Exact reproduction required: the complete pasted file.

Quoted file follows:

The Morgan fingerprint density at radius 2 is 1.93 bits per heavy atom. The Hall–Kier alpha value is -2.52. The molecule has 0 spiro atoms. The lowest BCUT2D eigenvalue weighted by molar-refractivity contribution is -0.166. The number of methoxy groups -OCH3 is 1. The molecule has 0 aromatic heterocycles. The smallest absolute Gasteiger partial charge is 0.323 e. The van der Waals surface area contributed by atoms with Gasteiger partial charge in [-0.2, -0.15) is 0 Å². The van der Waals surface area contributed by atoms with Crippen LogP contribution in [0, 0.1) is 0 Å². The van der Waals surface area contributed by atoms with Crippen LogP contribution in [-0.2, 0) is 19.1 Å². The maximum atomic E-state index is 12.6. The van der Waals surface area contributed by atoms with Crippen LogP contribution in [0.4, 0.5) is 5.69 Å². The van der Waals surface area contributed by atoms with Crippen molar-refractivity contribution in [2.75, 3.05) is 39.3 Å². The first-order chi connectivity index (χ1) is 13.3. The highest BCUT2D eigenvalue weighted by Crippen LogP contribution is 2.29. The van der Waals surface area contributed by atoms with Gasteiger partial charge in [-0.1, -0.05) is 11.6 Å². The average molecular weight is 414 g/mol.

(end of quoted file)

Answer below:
The Morgan fingerprint density at radius 2 is 1.93 bits per heavy atom. The Hall–Kier alpha value is -2.52. The molecule has 0 spiro atoms. The lowest BCUT2D eigenvalue weighted by molar-refractivity contribution is -0.166. The number of methoxy groups -OCH3 is 1. The molecule has 0 aromatic heterocycles. The smallest absolute Gasteiger partial charge is 0.323 e. The van der Waals surface area contributed by atoms with Gasteiger partial charge in [-0.2, -0.15) is 0 Å². The van der Waals surface area contributed by atoms with Crippen LogP contribution in [0, 0.1) is 0 Å². The van der Waals surface area contributed by atoms with Crippen LogP contribution in [-0.2, 0) is 19.1 Å². The maximum atomic E-state index is 12.6. The van der Waals surface area contributed by atoms with Crippen LogP contribution in [0.4, 0.5) is 5.69 Å². The van der Waals surface area contributed by atoms with Crippen molar-refractivity contribution in [2.75, 3.05) is 39.3 Å². The first-order chi connectivity index (χ1) is 13.3. The highest BCUT2D eigenvalue weighted by Crippen LogP contribution is 2.29. The van der Waals surface area contributed by atoms with Gasteiger partial charge in [-0.1, -0.05) is 11.6 Å². The average molecular weight is 414 g/mol.